Archaia Studios Press, the New Jersey-based publisher best known for its ongoing Mouse Guard series, just announced a hefty slate of new titles. The company is also putting out a Mouse Guard role-playing game, which was designed in large part by series creator David Petersen.

It’s a diverse bunch, and a sign of ASP’s growth after the success of Mouse Guard and English translation reprints of The Killer. One of the new titles is The God Machine (cover at right), which follows a young man as he tries to save the soul of his recently deceased girlfriend.

In a press release, ASP publisher Mark Smylie said:

Co-publisher Aki Liao, [editor] Joe Illidge, [art director] Pauline Benney, and I have pored over some amazing submissions. And the crop of creators and titles we’ve selected we think not only fit the company’s focus and direction and mission, but will be greatly enjoyed by fans of ASP’s current titles and new readers who we’re sure will jump at these new books we’re so extremely proud to publish.

A complete list of books after the jump…


Hungarian Comic Suppressed by Communists Finally Unearthed

Here’s a story about a comic book with a plot more interesting than most comics. Pal Korcsmaros was a Hungarian illustrator, who lived during World War Two and its aftermath, when the USSR ruled easter Europe.

One of Korcsmaros’ endeavors was comic books, and particularly remaking classic tales, such as The Three Musketeers. According to a story at Agoravox, the Communist regime placed severe strictures on the content that could be produced, so many of Korcsmaros’ works were taken and sealed away.

Those manuscripts have recently been found (including the page seen here, via Agoravox). Korcsmaros’ grandson has taken possession of the manuscripts, though a painful legacy remains:

What makes this case special is that this not only reveals a personal tragedy and the loss of privacy in the Communist dictatorship, but also the infringement of other fundamental rights to property and copyright. The destruction of personal liberties went together with the destruction of the liberal arts and the forums of freedom. The author of these comic books was stripped from his property, and for 33 years the heirs of the intellectual properties were also stripped from their rights. Not to mention the readers in Hungary, who had to wait for a generation for the re-publication of this classic comic book, and the readers in Western Europe, who have lost the possibility to get a decent publication of Hungary’s eminent comic books maybe forever.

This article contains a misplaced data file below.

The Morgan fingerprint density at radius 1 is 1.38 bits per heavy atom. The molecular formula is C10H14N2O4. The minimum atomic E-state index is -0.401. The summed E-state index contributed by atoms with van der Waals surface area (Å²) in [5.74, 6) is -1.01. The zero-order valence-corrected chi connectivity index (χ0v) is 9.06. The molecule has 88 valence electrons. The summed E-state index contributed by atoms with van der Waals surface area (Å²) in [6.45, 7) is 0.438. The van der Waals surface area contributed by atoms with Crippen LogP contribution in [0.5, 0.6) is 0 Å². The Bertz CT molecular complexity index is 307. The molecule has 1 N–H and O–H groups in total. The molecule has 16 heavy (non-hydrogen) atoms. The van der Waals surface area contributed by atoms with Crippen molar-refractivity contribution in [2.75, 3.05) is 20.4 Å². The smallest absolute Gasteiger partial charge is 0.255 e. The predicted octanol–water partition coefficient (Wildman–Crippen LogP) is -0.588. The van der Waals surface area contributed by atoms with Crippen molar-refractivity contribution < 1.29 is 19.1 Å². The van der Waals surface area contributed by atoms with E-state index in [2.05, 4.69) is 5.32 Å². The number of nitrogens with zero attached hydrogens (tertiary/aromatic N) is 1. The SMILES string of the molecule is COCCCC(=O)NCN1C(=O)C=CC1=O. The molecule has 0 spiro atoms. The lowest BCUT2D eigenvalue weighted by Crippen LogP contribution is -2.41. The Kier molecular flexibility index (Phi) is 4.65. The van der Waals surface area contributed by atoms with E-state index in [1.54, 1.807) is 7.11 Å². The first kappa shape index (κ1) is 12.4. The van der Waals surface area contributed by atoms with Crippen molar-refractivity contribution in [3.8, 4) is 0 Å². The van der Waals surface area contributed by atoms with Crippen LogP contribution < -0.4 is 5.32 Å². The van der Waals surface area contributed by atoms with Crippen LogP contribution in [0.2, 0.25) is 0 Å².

New Images from ‘The Spirit’ Revealed

IGN just posted some of the first images from the upcoming The Spirit movie. Judging from the photos, the movie stars (in order): Scarlett Johansson, Samuel L. Jackson, Frank Miller and a green screen. Exciting! Or not.

Here’s one of the images:

Honestly, it looks like Jackson was on his way to emcee the ESPYs and wandered onto the Sin City set. Nothing about this evokes the feel of Will Eisner’s The Spirit, but I suppose it’s too early to say for sure.

(via Blog@)

The Weekly Haul: Reviews for the Week of April 10

A good range of comics this week in style, but there wasn’t too much substance, and a surprising dearth of Skrulls, what with Skrullapalooza going on (Thanks for that one, Brian!) Still, some interesting books, so let’s discuss.

Book of the Week: Locke & Key #3 — In Hollywood, this century so far has been dominated by horror films, an endless line of creepy or violent flicks that closely imitate either The Ring or Saw. It would be easy to look at a project like Locke & Key, which is published by horror house IDW and written by Stephen King’s son, and think it’s just another creative property hopping on the horror bandwagon.

Writer Joe Hill is crafting a very distinctive story, though, and one that’s made strong by the characters. In each issue so far, Hill has mostly featured one of the three children whose father was murdered by a teenage psychopath. This issue it’s the daughter, Kinsey, and the bulk of the story is a completely convincing look at how she struggles to fit in as "the girl whose dad got killed."